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Cumbria Mining boom like the Klondike


Cleator Moor was a windy stretch of moorland until the 1780s when it was realised that rich deposits of haematite or iron ore lay not far below the surface. The following century saw something akin to a Klondike rush as the iron ore was exploited in ever growing quantities. So great was the influx of workers from Ireland, via the Irish trade port of Whitehaven, that even to this day the area has a high proportion of Roman Catholics and the nickname of Little Ireland. As the ironmasters of the Industrial Revolution demanded the high quality ore the area, after 1850 became criss-crossed by railway lines ..all now disused and turned into cycleways for the leisured classes.

One of the earliest iron ore workings in the area was at Langhorn on the limestone escarpment above Egremont. This was worked by monks in the 12th century and in the 17th century.

In 1753 the Crowgarth mine started with capital raised by Whitehaven merchants in the Virginian tobacco trade. The owner of a large bacon curing business in the area, Jonas Lindow then speculated on the iron ore deposits, his family became wealthy as the iron trade boomed. At this stage the ore was shipped to Scotland and South Wales furnaces from the port of Whitehaven. The mines grew and grew as more ore was discovered. In 1870 the Crowgarth mines were raising 42,000 tonnes. The town developed its rows of terraced houses for the growing population of miners. The sheets of ore were followed by the miners and digging got closer and closer to the surface. Eventually homes started cracking up from subsidence and miners underground could hear the town clock chime as they worked underground. As an added bonus the Montreal mine even had coal and iron coming up the same pit shaft. The deposits of limestone in the area meant that the building of iron works followed.
Cleator Moor ironworks See the illustration of Cleator Moor’s iron works with its furnaces. The picture was dated 1934 as the works stood idle awaiting demolition. Output at Montreal rose to 265,678 tons by 1677. There were even plans for a new ironworks at Whitehaven, but this plan was dropped after Lord Lonsdale refused to give his support. The iron ore deposits were chased south into Dalzell’s Moor Row district where mines such as Montreal 8,10 and 11 pits used the influx of Cornish tin miners to carry out the work. Crossfield, Jacktrees and Todholes mines were other highly profitable pits that shared in the booming industry. But deposits were thinning and after a last minute surge in demand for the First World War the iron mining industry was set on a relentless decline through the 1920s and 30s. The only remaining iron mining operation in West Cumbria is that at Florence Mine, Egremont.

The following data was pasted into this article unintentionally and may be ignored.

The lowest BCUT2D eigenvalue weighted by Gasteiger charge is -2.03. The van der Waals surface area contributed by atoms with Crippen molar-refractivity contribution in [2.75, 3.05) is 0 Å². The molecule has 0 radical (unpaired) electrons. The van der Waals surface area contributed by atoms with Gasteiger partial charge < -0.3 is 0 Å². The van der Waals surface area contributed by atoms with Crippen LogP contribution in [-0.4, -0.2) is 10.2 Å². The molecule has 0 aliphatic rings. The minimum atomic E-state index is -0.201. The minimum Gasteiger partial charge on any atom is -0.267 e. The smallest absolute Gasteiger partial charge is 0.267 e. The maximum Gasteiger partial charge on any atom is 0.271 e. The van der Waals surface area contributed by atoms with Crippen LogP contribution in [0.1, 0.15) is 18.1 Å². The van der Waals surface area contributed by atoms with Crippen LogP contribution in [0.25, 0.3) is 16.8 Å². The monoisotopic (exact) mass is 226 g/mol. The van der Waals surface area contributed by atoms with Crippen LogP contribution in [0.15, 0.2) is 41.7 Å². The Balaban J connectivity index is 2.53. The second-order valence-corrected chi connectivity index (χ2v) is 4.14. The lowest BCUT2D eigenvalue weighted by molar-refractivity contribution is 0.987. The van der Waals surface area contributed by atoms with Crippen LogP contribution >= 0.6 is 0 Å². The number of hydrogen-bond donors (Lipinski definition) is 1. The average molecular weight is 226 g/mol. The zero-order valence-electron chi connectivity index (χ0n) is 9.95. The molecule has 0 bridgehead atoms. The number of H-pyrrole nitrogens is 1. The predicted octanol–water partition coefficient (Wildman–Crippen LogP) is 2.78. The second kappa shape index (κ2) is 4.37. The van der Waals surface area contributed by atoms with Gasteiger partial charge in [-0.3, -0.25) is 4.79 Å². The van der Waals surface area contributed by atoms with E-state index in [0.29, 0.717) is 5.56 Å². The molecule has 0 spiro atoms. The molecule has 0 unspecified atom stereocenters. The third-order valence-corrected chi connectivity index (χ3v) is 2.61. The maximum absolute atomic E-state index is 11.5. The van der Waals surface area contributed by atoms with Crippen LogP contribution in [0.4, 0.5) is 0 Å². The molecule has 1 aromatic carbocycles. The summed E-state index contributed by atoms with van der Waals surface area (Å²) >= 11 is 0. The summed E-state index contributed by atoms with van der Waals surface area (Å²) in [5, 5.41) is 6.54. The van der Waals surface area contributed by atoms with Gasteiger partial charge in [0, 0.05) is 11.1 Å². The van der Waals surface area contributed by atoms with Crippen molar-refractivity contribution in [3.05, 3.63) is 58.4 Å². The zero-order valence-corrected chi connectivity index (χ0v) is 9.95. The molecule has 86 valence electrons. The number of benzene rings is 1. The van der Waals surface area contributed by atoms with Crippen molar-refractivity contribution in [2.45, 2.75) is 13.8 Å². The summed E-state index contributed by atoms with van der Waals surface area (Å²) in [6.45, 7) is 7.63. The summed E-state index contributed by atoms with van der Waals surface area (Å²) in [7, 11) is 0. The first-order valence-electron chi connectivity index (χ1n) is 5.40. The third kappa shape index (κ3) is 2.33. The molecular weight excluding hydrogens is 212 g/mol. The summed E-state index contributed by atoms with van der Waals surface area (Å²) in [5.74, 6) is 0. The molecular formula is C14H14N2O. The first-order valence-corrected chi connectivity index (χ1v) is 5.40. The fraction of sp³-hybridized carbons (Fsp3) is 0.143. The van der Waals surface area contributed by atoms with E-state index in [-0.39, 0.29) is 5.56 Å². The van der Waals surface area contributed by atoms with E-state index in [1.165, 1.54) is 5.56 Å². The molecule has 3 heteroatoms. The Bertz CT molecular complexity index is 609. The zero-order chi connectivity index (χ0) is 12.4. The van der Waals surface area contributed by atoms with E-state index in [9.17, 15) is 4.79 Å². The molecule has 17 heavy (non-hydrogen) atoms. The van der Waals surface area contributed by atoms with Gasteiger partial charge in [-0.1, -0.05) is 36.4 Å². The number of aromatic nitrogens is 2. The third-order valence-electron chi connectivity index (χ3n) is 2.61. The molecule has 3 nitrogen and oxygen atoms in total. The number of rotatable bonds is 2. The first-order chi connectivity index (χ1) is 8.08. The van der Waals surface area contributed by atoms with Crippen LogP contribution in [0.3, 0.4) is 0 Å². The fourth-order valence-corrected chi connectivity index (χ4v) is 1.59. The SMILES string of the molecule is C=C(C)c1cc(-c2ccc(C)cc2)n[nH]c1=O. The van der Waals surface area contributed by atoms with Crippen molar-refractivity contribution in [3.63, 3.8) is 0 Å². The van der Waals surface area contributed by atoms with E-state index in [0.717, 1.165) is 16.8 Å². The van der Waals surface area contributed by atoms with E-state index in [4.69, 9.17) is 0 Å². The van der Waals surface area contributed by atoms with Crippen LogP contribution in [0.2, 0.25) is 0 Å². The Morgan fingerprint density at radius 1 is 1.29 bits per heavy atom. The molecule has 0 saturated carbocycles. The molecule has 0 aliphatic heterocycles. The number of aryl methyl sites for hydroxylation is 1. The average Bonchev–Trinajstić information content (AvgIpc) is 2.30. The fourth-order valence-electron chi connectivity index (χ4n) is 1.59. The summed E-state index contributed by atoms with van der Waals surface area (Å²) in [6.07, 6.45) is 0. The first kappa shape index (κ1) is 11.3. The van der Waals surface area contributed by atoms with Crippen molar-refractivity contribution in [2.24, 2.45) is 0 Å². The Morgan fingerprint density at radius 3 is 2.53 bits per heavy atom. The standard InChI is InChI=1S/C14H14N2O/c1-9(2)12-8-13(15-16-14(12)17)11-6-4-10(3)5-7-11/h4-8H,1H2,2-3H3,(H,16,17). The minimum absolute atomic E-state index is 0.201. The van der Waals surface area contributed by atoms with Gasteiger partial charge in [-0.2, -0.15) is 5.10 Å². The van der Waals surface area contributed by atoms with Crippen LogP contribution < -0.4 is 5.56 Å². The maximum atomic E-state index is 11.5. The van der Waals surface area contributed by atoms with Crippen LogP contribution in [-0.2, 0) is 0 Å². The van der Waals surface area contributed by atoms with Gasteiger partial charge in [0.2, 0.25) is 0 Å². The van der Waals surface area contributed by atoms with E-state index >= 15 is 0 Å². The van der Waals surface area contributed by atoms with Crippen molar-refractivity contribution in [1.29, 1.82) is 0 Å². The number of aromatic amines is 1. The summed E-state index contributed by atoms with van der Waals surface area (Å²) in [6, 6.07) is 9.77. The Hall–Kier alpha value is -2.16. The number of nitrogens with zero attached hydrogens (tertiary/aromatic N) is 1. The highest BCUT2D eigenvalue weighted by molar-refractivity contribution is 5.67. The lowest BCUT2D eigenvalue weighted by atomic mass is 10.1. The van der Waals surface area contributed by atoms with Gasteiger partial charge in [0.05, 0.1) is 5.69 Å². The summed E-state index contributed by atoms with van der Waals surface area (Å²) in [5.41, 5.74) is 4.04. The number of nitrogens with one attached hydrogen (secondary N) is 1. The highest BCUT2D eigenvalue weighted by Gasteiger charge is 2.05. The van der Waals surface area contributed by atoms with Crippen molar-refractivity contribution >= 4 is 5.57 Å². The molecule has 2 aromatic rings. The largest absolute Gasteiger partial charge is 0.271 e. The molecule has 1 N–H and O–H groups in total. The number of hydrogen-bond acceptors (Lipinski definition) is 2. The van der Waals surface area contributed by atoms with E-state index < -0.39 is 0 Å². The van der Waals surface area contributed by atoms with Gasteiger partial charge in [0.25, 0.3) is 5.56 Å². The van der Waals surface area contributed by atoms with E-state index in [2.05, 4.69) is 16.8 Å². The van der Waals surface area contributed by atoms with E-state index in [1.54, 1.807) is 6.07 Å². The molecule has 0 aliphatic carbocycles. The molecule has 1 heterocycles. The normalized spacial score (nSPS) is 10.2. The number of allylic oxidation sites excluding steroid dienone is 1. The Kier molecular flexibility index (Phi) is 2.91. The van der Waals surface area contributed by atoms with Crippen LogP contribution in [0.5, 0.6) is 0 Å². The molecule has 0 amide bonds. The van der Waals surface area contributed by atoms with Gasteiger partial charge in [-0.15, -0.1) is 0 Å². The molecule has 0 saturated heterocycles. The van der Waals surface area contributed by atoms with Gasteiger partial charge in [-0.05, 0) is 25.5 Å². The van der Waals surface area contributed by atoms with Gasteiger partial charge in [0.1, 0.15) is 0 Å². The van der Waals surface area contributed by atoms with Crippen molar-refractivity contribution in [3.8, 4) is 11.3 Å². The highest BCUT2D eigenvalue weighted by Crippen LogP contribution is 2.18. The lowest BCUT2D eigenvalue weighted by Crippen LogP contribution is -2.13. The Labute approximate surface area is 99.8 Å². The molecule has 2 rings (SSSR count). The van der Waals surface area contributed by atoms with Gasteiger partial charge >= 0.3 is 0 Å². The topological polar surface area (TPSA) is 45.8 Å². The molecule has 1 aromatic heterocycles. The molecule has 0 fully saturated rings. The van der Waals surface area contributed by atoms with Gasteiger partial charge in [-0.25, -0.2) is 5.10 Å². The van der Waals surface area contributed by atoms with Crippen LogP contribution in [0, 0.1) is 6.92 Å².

An excellent illustrated book on this fascinating area is The Red Hills, by Dave Kelly, published Red Earth, Ulverston ISBN 0 9512946 7 9.
Cleator Moor also suffered from a sectarian divide arising from the influx of Irish workers..matters reached a low point in the so called Murphy riots. The notorious anti-Catholic William Murphy was attacked by 300 Cleator Moor iron-ore miners at Whitehaven in 1871 At the time of the Irish Potatoe Famine Jobs were plentiful and all of the West Cumbrian towns such as Whitehaven and Workington as well as large villages like Cleator Moor developed sizeable Irish populations with the mix of Catholics and Protestants providing potential for sectarian quarrels.Murphy, a notorious anti-Catholic came to Whitehaven in April 1871 the Magistrates decided to allow him to speak in the Oddfellows Hall only for him to be attacked by 300 well-drilled iron-ore miners from Cleator Moor. The police, caught unawares and hopelessly outnumbered, could do little for him and before a rescue could be effected Murphy was horribly beaten. It was some weeks before he recovered sufficiently to face his attackers in court. As consequence five men were given 12 months with hard labour and two got three months. Murphy came back to the town in December, despite the entreaties of the local magistrates, but events passed off relatively smoothly. In March 1872 died, Birmingham surgeons claimed, because of the lingering effects of the savage assault dished out by those Cleator Moor miners. The Press was horrified that a man could die for his views and there followed an Orange revival in Cumbria. Until recently Orange parades were a regular feature in Whitehaven and Workington.


Recommended book on the Lakeland mines is Beneath the Lakeland Fells by Cumbria Amenity Trust Mining History Society. Published by Red Earth Publications in 1992. This book may well be out of print but is worth its weight in gold dust.

Coal Mining in West Cumbria

Details of another fascinating mining story in Borrowdale

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